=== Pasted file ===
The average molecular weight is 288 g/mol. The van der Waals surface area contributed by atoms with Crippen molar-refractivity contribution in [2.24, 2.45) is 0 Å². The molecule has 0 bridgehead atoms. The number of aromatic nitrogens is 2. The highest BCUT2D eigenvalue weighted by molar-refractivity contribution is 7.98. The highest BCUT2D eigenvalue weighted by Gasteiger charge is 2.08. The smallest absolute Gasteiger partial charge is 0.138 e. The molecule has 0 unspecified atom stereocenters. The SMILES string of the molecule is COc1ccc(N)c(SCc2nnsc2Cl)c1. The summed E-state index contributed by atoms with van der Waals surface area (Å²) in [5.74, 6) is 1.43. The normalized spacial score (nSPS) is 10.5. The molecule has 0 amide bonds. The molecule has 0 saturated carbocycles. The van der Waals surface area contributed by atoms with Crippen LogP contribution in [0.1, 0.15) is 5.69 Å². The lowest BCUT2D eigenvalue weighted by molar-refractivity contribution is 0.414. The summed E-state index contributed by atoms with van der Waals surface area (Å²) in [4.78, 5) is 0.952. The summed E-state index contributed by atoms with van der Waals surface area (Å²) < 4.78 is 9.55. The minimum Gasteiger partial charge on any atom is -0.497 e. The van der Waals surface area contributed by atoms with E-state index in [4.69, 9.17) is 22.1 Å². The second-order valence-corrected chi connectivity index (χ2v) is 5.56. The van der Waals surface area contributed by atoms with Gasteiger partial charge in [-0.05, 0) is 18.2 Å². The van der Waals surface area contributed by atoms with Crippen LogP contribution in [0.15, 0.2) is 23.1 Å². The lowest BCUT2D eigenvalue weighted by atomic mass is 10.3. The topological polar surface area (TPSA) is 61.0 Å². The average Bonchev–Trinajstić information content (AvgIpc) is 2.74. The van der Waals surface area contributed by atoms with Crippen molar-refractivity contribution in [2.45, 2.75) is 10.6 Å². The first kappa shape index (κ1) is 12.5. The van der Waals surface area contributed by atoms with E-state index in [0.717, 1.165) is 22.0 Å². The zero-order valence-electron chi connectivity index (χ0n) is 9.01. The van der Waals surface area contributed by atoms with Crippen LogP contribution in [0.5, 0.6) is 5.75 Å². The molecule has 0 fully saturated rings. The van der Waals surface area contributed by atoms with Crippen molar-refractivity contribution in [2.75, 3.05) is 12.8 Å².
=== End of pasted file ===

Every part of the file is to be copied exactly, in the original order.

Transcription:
The average molecular weight is 288 g/mol. The van der Waals surface area contributed by atoms with Crippen molar-refractivity contribution in [2.24, 2.45) is 0 Å². The molecule has 0 bridgehead atoms. The number of aromatic nitrogens is 2. The highest BCUT2D eigenvalue weighted by molar-refractivity contribution is 7.98. The highest BCUT2D eigenvalue weighted by Gasteiger charge is 2.08. The smallest absolute Gasteiger partial charge is 0.138 e. The molecule has 0 unspecified atom stereocenters. The SMILES string of the molecule is COc1ccc(N)c(SCc2nnsc2Cl)c1. The summed E-state index contributed by atoms with van der Waals surface area (Å²) in [5.74, 6) is 1.43. The normalized spacial score (nSPS) is 10.5. The molecule has 0 amide bonds. The molecule has 0 saturated carbocycles. The van der Waals surface area contributed by atoms with Crippen LogP contribution in [0.1, 0.15) is 5.69 Å². The lowest BCUT2D eigenvalue weighted by molar-refractivity contribution is 0.414. The summed E-state index contributed by atoms with van der Waals surface area (Å²) in [4.78, 5) is 0.952. The summed E-state index contributed by atoms with van der Waals surface area (Å²) < 4.78 is 9.55. The minimum Gasteiger partial charge on any atom is -0.497 e. The van der Waals surface area contributed by atoms with E-state index in [4.69, 9.17) is 22.1 Å². The second-order valence-corrected chi connectivity index (χ2v) is 5.56. The van der Waals surface area contributed by atoms with Gasteiger partial charge in [-0.05, 0) is 18.2 Å². The van der Waals surface area contributed by atoms with Crippen LogP contribution in [0.15, 0.2) is 23.1 Å². The lowest BCUT2D eigenvalue weighted by atomic mass is 10.3. The topological polar surface area (TPSA) is 61.0 Å². The average Bonchev–Trinajstić information content (AvgIpc) is 2.74. The van der Waals surface area contributed by atoms with Crippen molar-refractivity contribution in [2.45, 2.75) is 10.6 Å². The first kappa shape index (κ1) is 12.5. The van der Waals surface area contributed by atoms with E-state index in [0.717, 1.165) is 22.0 Å². The zero-order valence-electron chi connectivity index (χ0n) is 9.01. The van der Waals surface area contributed by atoms with Crippen LogP contribution in [0.5, 0.6) is 5.75 Å². The molecule has 0 fully saturated rings. The van der Waals surface area contributed by atoms with Crippen molar-refractivity contribution in [2.75, 3.05) is 12.8 Å².